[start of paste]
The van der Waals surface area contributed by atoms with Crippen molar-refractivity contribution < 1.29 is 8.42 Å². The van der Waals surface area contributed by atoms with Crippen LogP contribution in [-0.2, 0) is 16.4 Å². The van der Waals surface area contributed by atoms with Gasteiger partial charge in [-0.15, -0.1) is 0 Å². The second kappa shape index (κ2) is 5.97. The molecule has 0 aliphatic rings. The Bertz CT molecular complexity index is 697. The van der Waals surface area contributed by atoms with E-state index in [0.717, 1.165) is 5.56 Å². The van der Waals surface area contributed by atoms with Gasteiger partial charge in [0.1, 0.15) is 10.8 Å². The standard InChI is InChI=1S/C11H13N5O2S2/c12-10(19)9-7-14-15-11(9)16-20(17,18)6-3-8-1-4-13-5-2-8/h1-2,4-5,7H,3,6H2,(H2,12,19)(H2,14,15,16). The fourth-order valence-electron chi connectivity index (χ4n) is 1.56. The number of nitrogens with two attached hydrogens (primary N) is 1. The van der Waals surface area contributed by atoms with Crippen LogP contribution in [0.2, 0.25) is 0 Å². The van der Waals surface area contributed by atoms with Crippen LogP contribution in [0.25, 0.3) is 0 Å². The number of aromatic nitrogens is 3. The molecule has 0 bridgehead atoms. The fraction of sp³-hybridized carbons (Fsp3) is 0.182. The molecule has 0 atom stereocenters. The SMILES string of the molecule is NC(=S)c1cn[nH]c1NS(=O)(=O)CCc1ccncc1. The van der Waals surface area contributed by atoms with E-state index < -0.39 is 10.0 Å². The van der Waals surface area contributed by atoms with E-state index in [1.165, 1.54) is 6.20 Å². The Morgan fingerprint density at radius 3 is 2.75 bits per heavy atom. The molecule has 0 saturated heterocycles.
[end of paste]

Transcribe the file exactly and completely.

The van der Waals surface area contributed by atoms with Crippen molar-refractivity contribution < 1.29 is 8.42 Å². The van der Waals surface area contributed by atoms with Crippen LogP contribution in [-0.2, 0) is 16.4 Å². The van der Waals surface area contributed by atoms with Gasteiger partial charge in [-0.15, -0.1) is 0 Å². The second kappa shape index (κ2) is 5.97. The molecule has 0 aliphatic rings. The Bertz CT molecular complexity index is 697. The van der Waals surface area contributed by atoms with E-state index in [0.717, 1.165) is 5.56 Å². The van der Waals surface area contributed by atoms with Gasteiger partial charge in [0.1, 0.15) is 10.8 Å². The standard InChI is InChI=1S/C11H13N5O2S2/c12-10(19)9-7-14-15-11(9)16-20(17,18)6-3-8-1-4-13-5-2-8/h1-2,4-5,7H,3,6H2,(H2,12,19)(H2,14,15,16). The fourth-order valence-electron chi connectivity index (χ4n) is 1.56. The number of nitrogens with two attached hydrogens (primary N) is 1. The van der Waals surface area contributed by atoms with Crippen LogP contribution in [0.2, 0.25) is 0 Å². The van der Waals surface area contributed by atoms with Crippen LogP contribution in [0.25, 0.3) is 0 Å². The number of aromatic nitrogens is 3. The molecule has 0 bridgehead atoms. The fraction of sp³-hybridized carbons (Fsp3) is 0.182. The molecule has 0 atom stereocenters. The SMILES string of the molecule is NC(=S)c1cn[nH]c1NS(=O)(=O)CCc1ccncc1. The van der Waals surface area contributed by atoms with E-state index < -0.39 is 10.0 Å². The van der Waals surface area contributed by atoms with E-state index in [1.165, 1.54) is 6.20 Å². The Morgan fingerprint density at radius 3 is 2.75 bits per heavy atom. The molecule has 0 saturated heterocycles.